In search of a local success story, U.S. Education Secretary Margaret Spellings visited Noble Avenue Elementary in North Hills during a quick trip to Los Angeles on Monday.
Some 51% of its students take advantage of free tutoring established through the federal No Child Left Behind Act. That's one of the top participation rates in the Los Angeles Unified School District.
But tutoring services are offered only at schools that are flunking federal standards under the 5-year-old federal law. In fact, despite significant improvement, Noble "qualifies" for maximum sanctions, which could include a takeover by the state or by an outside entity, such as a private firm, and replacing the entire staff and principal.
So is Noble a success or failure?
"We're pleased but not satisfied," Spellings said. "Are they at the goal line? No. But few schools are."
Spellings toured two classrooms, effusively praised Principal Margaret EspinosaNelson and staff, and took part in a round-table discussion with education officials, parents and civic leaders.
The locals had questions, including a pointed one from new schools Supt. David L. Brewer about how many students have access to tutoring.
"The issue is: Do you have enough slots for everybody?" Brewer asked.
He knew the answer. L.A. Unified has 40,658 tutoring slots, funded by redirecting other federal aid to schools, for 310,000 eligible students. Any student at a so-called failing school is eligible, but the fast-growing tutoring program is already 93% full and on track to exceed capacity next year, forcing the district to turn away families.
Spellings did not respond directly to Brewer's question, but there isn't a criticism of No Child Left Behind that the well-traveled official hasn't heard.
The tutoring, she said in an interview, is not intended as a panacea for a school's shortcomings.
"What has to be provoked is some discussion of what's going on during the school day," she said.
The tutoring provides an opportunity for many failing students -- and for the companies that provide instructors. The district contracts with 55 services that provide 20 to 80 hours a year to a student for about $1,500. Some providers offer one-on-one help at home; others offer online tutoring with live help. Three tutoring services provide computers and let families keep them.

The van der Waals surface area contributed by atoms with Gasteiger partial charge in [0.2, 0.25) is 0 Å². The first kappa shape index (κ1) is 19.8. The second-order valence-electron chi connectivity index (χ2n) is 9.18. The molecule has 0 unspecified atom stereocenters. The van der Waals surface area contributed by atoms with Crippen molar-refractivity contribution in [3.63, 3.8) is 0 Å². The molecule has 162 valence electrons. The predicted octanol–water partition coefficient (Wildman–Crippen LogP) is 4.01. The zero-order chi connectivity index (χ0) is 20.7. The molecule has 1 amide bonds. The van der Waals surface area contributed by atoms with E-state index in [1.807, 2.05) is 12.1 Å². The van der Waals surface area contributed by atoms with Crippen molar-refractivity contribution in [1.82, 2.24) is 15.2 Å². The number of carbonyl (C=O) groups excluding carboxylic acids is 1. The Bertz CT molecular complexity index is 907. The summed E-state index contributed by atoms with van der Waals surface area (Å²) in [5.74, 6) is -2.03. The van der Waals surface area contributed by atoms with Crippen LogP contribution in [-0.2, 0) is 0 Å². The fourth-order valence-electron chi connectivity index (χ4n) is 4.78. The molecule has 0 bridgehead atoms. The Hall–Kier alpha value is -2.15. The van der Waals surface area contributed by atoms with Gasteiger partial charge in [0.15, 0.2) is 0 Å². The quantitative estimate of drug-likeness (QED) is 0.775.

By a federal government count, 309 of 874 L.A. Unified schools are in "program improvement," meaning they've fallen short of hitting gradually rising academic targets mandated by No Child Left Behind. The goal is that 100% of students will be academically "proficient" by 2014. The current state standard is about 25%.
As a result, the number of failing schools is expected to rise sharply because the percentage of students who must be proficient will go up each year.
"We've got to pick up the pace -- no doubt about it," said Spellings, who brooked no talk of extending the deadline. "We've got to be smarter about how we meet the needs of these kids."
Some unsolicited suggestions were offered by the school board member in whose district Noble lies.
"There should be federal funding to reduce class size," said Julie Korenstein, who spoke outside a fourth-grade class of 35 students.
Korenstein also objected to requiring private firms to provide the tutoring. District teachers, many of whom Korenstein said would be highly qualified to tutor students, aren't allowed to do so because the school system as a whole is rated as failing.
"It's the privatization of public education," she added.
Spellings noted that her office has made a handful of experimental exceptions to the rules. But she repeated her recently quoted insistence that the No Child Left Behind Act is "99.9% pure."
For their part, despite their criticisms, district and state officials praised the law for focusing needed attention on the achievement gap between rich and poor, white and minority.
Noble's principal refused to make excuses. "It is fair," Espinosa-Nelson said. "My belief system is that every child can succeed, and my teachers believe that too."